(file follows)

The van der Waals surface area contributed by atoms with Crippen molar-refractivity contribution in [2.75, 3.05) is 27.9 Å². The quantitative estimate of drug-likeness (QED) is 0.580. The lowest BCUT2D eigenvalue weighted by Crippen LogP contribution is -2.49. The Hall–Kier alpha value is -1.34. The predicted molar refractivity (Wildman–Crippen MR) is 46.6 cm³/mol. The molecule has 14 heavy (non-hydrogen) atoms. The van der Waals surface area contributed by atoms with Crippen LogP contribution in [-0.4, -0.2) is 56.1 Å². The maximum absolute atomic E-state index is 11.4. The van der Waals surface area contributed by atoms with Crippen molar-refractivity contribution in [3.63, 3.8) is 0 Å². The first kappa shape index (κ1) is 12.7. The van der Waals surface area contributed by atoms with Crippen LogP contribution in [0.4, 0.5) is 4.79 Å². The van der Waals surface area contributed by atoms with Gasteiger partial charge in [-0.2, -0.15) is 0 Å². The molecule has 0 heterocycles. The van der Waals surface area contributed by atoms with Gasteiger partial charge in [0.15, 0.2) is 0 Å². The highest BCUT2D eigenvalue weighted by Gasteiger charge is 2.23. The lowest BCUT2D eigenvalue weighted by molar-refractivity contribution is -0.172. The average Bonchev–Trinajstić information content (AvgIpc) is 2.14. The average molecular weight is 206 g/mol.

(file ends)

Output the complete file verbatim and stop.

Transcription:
The van der Waals surface area contributed by atoms with Crippen molar-refractivity contribution in [2.75, 3.05) is 27.9 Å². The quantitative estimate of drug-likeness (QED) is 0.580. The lowest BCUT2D eigenvalue weighted by Crippen LogP contribution is -2.49. The Hall–Kier alpha value is -1.34. The predicted molar refractivity (Wildman–Crippen MR) is 46.6 cm³/mol. The molecule has 14 heavy (non-hydrogen) atoms. The van der Waals surface area contributed by atoms with Crippen LogP contribution in [-0.4, -0.2) is 56.1 Å². The maximum absolute atomic E-state index is 11.4. The van der Waals surface area contributed by atoms with Crippen molar-refractivity contribution in [3.63, 3.8) is 0 Å². The first kappa shape index (κ1) is 12.7. The van der Waals surface area contributed by atoms with Crippen LogP contribution in [0.4, 0.5) is 4.79 Å². The van der Waals surface area contributed by atoms with Gasteiger partial charge in [-0.2, -0.15) is 0 Å². The molecule has 0 heterocycles. The van der Waals surface area contributed by atoms with Gasteiger partial charge in [0.15, 0.2) is 0 Å². The highest BCUT2D eigenvalue weighted by Gasteiger charge is 2.23. The lowest BCUT2D eigenvalue weighted by molar-refractivity contribution is -0.172. The average Bonchev–Trinajstić information content (AvgIpc) is 2.14. The average molecular weight is 206 g/mol.